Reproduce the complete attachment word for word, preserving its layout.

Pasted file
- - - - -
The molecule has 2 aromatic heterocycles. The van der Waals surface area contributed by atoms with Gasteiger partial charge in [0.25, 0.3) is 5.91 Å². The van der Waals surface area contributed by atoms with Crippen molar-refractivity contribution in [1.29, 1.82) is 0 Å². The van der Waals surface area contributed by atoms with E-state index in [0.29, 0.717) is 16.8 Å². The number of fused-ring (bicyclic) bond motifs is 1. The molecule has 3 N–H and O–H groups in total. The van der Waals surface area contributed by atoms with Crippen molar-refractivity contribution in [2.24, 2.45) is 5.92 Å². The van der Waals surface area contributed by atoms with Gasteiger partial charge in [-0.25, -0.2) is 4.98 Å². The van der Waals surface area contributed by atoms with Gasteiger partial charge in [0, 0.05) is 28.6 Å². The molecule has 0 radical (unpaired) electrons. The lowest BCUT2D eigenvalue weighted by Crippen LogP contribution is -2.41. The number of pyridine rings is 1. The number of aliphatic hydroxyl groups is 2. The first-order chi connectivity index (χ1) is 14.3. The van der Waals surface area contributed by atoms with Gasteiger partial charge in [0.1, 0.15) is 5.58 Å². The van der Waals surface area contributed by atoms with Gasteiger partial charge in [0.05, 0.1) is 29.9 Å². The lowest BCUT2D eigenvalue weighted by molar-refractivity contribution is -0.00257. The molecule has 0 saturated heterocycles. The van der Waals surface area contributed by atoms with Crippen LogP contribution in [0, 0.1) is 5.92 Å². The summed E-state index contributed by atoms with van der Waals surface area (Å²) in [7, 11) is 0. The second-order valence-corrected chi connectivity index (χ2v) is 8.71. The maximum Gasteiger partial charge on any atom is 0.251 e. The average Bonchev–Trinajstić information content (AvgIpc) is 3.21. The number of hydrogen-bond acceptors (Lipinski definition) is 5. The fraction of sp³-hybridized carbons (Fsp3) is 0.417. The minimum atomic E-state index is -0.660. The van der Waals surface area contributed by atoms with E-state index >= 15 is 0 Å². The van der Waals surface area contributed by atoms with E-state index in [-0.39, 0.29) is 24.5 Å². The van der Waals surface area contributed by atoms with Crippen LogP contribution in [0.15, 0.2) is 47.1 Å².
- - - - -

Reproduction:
The molecule has 2 aromatic heterocycles. The van der Waals surface area contributed by atoms with Gasteiger partial charge in [0.25, 0.3) is 5.91 Å². The van der Waals surface area contributed by atoms with Crippen molar-refractivity contribution in [1.29, 1.82) is 0 Å². The van der Waals surface area contributed by atoms with E-state index in [0.29, 0.717) is 16.8 Å². The number of fused-ring (bicyclic) bond motifs is 1. The molecule has 3 N–H and O–H groups in total. The van der Waals surface area contributed by atoms with Crippen molar-refractivity contribution in [2.24, 2.45) is 5.92 Å². The van der Waals surface area contributed by atoms with Gasteiger partial charge in [-0.25, -0.2) is 4.98 Å². The van der Waals surface area contributed by atoms with Gasteiger partial charge in [0, 0.05) is 28.6 Å². The molecule has 0 radical (unpaired) electrons. The lowest BCUT2D eigenvalue weighted by Crippen LogP contribution is -2.41. The number of pyridine rings is 1. The number of aliphatic hydroxyl groups is 2. The first-order chi connectivity index (χ1) is 14.3. The van der Waals surface area contributed by atoms with Gasteiger partial charge in [0.1, 0.15) is 5.58 Å². The van der Waals surface area contributed by atoms with Gasteiger partial charge in [0.05, 0.1) is 29.9 Å². The lowest BCUT2D eigenvalue weighted by molar-refractivity contribution is -0.00257. The molecule has 0 saturated heterocycles. The van der Waals surface area contributed by atoms with Crippen LogP contribution in [0, 0.1) is 5.92 Å². The summed E-state index contributed by atoms with van der Waals surface area (Å²) in [7, 11) is 0. The second-order valence-corrected chi connectivity index (χ2v) is 8.71. The maximum Gasteiger partial charge on any atom is 0.251 e. The average Bonchev–Trinajstić information content (AvgIpc) is 3.21. The number of hydrogen-bond acceptors (Lipinski definition) is 5. The fraction of sp³-hybridized carbons (Fsp3) is 0.417. The minimum atomic E-state index is -0.660. The van der Waals surface area contributed by atoms with E-state index >= 15 is 0 Å². The van der Waals surface area contributed by atoms with E-state index in [-0.39, 0.29) is 24.5 Å². The van der Waals surface area contributed by atoms with Crippen LogP contribution in [0.15, 0.2) is 47.1 Å².